How to build a robin's nest box

Written by christina sloane
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How to build a robin's nest box
Make an open nesting area for the robins in your garden. (Image by Moosealope; Flickr.)

The red-breasted robin is one of the most familiar songbirds that you'll see and hear throughout the UK. In addition to their clear, continuous song and classic appearance, robins benefit gardens by feeding on insect pests. Since robins nest in open areas such as ledges and tree branches, they aren't attracted to closed birdhouses. If your home lacks a suitable nesting spot, you can make an open nest box to attract robins.

Skill level:
Easy

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Things you need

  • 2.5 cm (1 inch) thick plywood
  • Hand saw
  • Drill
  • Screwdriver
  • Brass screws
  • Light-coloured paint
  • Paintbrush
  • Galvanised metal pipe
  • Predator baffle
  • Fence post driver
  • 5 cm (2 inch) brass bolts
  • 2 Brass washers
  • 1.25 cm (1/2 inch) brass nuts

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Instructions

  1. 1

    Saw the plywood into a 15 by 35.5 cm (6 by 14) inch back panel, 15 by 15 cm (6 by 6 inch) floor panel, 15 by 15 cm (6 by 6 inch) roof panel and two side panels with a 13.4 cm (5 1/4 inch) bottom edge, 27.5 cm (11 inch) outside edge, 33.5 cm (13 1/4 inch) inside edge and a 15 cm (6 inch) top, cut to a 45-degree angle.

  2. 2

    Drill four or more drainage holes in the bottom panel.

  3. 3

    Place the back panel vertically with the short end up. Place the bottom panel horizontally on top of the back panel so that the two 15 cm (6 inch) sides line up. Screw the bottom panel to the back panel, using a screwdriver and one screw at each end. Use a drill to make starter holes if necessary.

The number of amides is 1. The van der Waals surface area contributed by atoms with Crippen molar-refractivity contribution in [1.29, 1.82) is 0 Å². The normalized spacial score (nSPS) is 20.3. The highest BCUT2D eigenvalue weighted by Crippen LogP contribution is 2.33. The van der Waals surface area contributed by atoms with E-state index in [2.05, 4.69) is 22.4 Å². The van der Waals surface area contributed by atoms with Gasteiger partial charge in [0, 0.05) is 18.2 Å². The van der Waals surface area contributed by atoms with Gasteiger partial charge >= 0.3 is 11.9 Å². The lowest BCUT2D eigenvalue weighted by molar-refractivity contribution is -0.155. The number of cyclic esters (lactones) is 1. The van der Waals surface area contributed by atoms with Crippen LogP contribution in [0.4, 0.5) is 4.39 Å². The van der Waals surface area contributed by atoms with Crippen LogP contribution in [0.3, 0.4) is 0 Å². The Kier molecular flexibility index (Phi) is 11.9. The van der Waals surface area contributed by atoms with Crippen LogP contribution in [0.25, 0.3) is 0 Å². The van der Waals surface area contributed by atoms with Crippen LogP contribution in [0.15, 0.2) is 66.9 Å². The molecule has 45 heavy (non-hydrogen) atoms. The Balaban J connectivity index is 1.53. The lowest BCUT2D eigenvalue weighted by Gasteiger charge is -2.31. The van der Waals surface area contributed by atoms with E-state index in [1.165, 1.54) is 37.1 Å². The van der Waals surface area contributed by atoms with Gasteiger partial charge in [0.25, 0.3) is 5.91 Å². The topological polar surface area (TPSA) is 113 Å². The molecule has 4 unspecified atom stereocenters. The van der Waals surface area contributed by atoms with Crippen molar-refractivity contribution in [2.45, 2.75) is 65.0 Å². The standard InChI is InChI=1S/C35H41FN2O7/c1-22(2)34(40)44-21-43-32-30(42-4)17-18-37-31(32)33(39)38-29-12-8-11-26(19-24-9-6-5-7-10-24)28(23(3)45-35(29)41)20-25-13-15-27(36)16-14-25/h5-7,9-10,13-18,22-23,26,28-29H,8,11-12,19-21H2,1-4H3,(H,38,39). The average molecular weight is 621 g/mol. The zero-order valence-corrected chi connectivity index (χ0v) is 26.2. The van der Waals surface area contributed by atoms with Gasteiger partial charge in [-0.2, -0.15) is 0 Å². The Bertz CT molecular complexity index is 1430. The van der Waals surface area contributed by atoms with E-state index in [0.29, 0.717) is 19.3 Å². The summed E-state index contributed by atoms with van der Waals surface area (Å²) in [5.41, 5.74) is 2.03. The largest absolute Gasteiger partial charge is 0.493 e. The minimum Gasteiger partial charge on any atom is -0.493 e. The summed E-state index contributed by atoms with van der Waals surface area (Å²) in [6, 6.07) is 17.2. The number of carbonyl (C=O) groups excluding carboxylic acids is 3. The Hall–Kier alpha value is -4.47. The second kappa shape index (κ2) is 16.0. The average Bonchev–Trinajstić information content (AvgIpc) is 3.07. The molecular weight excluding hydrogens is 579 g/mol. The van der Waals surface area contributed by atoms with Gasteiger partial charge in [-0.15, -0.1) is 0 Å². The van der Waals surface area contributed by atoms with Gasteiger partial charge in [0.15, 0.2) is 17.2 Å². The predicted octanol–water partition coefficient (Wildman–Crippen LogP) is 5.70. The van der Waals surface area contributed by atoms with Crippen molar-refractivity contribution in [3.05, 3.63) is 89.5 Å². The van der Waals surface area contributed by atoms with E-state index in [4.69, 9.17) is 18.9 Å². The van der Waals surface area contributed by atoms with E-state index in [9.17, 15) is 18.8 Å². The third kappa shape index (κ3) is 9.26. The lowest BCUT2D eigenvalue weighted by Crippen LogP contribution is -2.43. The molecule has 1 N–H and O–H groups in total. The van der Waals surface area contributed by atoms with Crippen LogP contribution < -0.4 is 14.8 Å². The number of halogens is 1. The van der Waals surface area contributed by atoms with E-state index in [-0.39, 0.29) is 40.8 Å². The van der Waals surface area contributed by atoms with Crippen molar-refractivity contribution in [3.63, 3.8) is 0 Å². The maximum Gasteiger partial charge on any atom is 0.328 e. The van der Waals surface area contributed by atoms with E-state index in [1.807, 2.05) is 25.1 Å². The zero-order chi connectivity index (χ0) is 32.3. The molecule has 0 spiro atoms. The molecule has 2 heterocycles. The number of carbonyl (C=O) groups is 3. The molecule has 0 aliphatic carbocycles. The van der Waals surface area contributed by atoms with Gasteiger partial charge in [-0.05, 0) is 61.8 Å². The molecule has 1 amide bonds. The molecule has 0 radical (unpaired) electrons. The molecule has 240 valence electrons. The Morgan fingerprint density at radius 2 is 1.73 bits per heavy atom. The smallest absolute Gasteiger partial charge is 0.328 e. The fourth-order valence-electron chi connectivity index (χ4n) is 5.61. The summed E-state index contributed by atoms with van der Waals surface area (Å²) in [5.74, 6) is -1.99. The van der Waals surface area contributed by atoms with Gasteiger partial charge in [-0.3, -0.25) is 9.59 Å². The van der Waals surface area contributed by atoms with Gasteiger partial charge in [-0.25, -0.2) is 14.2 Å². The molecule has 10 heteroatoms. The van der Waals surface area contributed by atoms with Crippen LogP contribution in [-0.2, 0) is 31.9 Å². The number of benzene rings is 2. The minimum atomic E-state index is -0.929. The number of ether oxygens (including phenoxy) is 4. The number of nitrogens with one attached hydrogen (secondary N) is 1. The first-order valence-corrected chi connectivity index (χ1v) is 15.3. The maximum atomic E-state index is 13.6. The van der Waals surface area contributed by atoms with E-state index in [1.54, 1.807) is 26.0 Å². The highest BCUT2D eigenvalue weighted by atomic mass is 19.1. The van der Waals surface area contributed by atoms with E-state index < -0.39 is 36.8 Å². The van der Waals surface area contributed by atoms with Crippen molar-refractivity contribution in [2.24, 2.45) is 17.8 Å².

4. 4

    Place the nest box base on a flat surface. Fit the two side panels in place so the shorter edges align with two sides of the bottom panel and the longer edges align with either side of the back panel. Screw the side panels to the back and bottom panels.

  5. 5

    Saw the top of the back panel at a 45-degree angle so the top of the back panel is flush with the angled tops of the side panels.

  6. 6

    Place the roof panel on top of the birdhouse and screw it to the back and side panels. The basic birdhouse shape is complete. You will notice that the nest box lacks a front panel with a hole -- this is because robins need an open nesting spot.

  7. 7

    Paint the outside of the nest box a light colour, if the house is not already light. A light birdhouse will reflect the sun and prevent eggs and young from becoming overheated in the warmer months. Do not paint the interior of the nest box.

  8. 8

    Install a predator baffle over your galvanised pipe to prevent predators from accessing the birdhouse. Follow the installation instructions that come with your baffle.

  9. 9

    Drive the pipe 60 cm (2 feet) into the ground, using a fence post driver.

  10. 10

    Drill two holes in the back of the nest box, then drill two holes through the pipe, near the top. The distance between the two holes must be equal on the nest box and the pipe.

  11. 11

    Attach the nest box to the pipe with bolts, washers and nuts.

  12. 12

    Place wet sand or dirt near the nest box to provide a source of mud, which robins need to build their nests.

  13. 13

    Offer a safe, fresh water source for the robins. A standing, shallow stone bird bath is ideal if streams and ponds aren't close by. Replace the water daily to keep it fresh.

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